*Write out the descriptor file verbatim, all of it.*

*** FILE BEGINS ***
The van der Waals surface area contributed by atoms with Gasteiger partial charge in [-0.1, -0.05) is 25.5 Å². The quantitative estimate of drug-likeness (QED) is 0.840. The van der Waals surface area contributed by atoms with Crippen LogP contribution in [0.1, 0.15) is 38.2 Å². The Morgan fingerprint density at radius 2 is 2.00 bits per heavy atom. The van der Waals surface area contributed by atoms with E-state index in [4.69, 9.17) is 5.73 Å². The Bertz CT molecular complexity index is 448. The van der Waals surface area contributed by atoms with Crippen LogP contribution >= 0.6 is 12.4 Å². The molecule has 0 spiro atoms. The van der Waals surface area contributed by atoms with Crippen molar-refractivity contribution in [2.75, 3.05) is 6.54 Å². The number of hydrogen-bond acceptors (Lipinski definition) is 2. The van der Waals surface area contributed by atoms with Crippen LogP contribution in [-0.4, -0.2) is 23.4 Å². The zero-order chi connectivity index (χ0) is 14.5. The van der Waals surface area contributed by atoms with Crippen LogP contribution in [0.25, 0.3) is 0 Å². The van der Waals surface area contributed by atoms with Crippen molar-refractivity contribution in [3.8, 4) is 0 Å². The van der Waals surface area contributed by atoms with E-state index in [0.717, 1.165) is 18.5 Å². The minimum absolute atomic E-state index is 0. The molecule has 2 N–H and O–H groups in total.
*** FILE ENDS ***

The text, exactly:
The van der Waals surface area contributed by atoms with Gasteiger partial charge in [-0.1, -0.05) is 25.5 Å². The quantitative estimate of drug-likeness (QED) is 0.840. The van der Waals surface area contributed by atoms with Crippen LogP contribution in [0.1, 0.15) is 38.2 Å². The Morgan fingerprint density at radius 2 is 2.00 bits per heavy atom. The van der Waals surface area contributed by atoms with E-state index in [4.69, 9.17) is 5.73 Å². The Bertz CT molecular complexity index is 448. The van der Waals surface area contributed by atoms with Crippen LogP contribution >= 0.6 is 12.4 Å². The molecule has 0 spiro atoms. The van der Waals surface area contributed by atoms with Crippen molar-refractivity contribution in [2.75, 3.05) is 6.54 Å². The number of hydrogen-bond acceptors (Lipinski definition) is 2. The van der Waals surface area contributed by atoms with Crippen LogP contribution in [-0.4, -0.2) is 23.4 Å². The zero-order chi connectivity index (χ0) is 14.5. The van der Waals surface area contributed by atoms with Crippen LogP contribution in [0.25, 0.3) is 0 Å². The van der Waals surface area contributed by atoms with Crippen molar-refractivity contribution in [3.8, 4) is 0 Å². The van der Waals surface area contributed by atoms with E-state index in [0.717, 1.165) is 18.5 Å². The minimum absolute atomic E-state index is 0. The molecule has 2 N–H and O–H groups in total.